Thursday , May 23 2024

Film Review: The Enigmatic ‘All You Need is Death’

Writer/director Paul Duane’s atmospheric film, All You Need is Death, explores the dangers of reviving the ancient languages and performing the old songs in tongues that must not ever be heard again.

Though it’s been billed as a horror film, All You Need is Death stubbornly refuses to fit into that category…or any other category, for that matter.

Anna (Simone Collins) and Aleks (Charlie Maher) are a pair of lovers and musicians who roam the Irish countryside like itinerants. They perform where and when they can, but their true intention is to hunt down and pilfer the local culture of ancient folk songs to sell to connoisseurs who will pay dearly for the forgotten verse.

An Evil Spirit?

They think they’ve hit the jackpot when their inquiries lead them to an eccentric, witchy woman named Rita Concannon (Olwen Fouéré), who used to be a famed performer but is now a dissolute drunk. She knows a song that’s particularly powerful, sung in an unknown language, but she warns them that it is “an evil spirit on the world.” It was passed down from woman to woman, and was especially never to be sung in the presence of men.

Even with Aleks present, Rita agrees to sing the ancient song, but she warns Anna not to record it. Anna acquiesces, but after the elderly woman’s plaintive howl of a performance, she and Alexs hurriedly collaborate to transcribe what they’ve heard to make the song ready for market.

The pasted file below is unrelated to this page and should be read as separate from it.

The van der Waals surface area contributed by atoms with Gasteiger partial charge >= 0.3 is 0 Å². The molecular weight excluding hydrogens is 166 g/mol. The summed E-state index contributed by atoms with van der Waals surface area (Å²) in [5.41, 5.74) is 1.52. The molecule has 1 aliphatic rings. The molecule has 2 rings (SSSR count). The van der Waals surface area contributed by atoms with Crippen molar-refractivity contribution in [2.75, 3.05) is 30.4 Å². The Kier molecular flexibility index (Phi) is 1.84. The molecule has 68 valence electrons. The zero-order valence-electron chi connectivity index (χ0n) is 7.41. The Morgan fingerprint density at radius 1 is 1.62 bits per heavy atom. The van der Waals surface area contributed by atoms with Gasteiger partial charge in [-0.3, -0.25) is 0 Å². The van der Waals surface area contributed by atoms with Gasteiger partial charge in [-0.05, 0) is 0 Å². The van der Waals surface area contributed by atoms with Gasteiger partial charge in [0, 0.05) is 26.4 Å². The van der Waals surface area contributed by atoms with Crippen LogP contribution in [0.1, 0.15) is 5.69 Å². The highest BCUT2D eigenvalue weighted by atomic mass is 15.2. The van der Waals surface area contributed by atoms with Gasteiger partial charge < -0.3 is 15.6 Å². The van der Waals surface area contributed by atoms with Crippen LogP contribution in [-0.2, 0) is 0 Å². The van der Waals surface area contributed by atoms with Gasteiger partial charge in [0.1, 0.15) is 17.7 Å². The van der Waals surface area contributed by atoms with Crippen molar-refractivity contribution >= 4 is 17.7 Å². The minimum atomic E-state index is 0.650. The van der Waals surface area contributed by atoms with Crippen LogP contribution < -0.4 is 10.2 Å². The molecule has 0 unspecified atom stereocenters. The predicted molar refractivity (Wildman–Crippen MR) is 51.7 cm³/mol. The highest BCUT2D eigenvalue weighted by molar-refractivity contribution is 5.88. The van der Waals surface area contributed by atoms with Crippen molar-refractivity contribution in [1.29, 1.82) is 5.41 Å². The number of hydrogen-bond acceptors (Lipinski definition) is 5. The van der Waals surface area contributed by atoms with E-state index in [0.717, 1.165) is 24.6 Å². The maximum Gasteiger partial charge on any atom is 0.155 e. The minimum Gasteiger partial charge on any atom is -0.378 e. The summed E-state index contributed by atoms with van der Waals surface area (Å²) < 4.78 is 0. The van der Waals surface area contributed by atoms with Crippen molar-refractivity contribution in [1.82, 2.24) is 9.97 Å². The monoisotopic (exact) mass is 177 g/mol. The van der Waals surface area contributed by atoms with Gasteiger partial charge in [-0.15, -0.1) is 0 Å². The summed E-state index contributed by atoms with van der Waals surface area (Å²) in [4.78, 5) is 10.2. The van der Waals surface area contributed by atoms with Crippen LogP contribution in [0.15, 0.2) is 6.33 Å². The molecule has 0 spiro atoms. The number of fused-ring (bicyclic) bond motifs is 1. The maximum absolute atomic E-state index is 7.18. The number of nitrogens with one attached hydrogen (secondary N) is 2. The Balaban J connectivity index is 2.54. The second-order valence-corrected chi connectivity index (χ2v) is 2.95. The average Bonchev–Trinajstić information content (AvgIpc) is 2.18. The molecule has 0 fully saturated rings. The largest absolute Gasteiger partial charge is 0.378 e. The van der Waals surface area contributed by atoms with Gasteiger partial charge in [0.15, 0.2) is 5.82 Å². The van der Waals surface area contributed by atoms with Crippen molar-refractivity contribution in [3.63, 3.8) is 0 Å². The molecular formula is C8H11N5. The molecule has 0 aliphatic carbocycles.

Spirits Come A’Calling

Strange things are afoot, though. As Anna labors to finish the transcription, Aleks starts to drift away from her. He breaks off all communication and increasingly isolates himself. Rita’s warning has come true. It doesn’t take long before the spirits that have been unleashed by the song come a’calling. Let’s just say it’s creepy.

Delivers the Chills

All You Need is Death goes far beyond those “cursed VHS” Ringu tropes and travels back to the Emerald Isle, whose history is so long…and whose furious spirits can be awakened at any time. Here’s where Duane lets his film deliver the chills, as the weak human emotions come face-to-face with the angry ghosts of yore.

From a production standpoint, Duane’s efforts are well supported by Conor Rotherham’s handsome cinematography and Ian Lynch’s fine score. The FX by Donal Nolan and Suzi Battersby are also spot-on.

This puzzle-box of a film is a must-see for those who like their creepiness not so damn obvious. It is currently available on VOD.

Photos courtesy XYZ Films.

About Kurt Gardner

Writer, critic and inbound marketing expert whose passion for odd culture knows no bounds.

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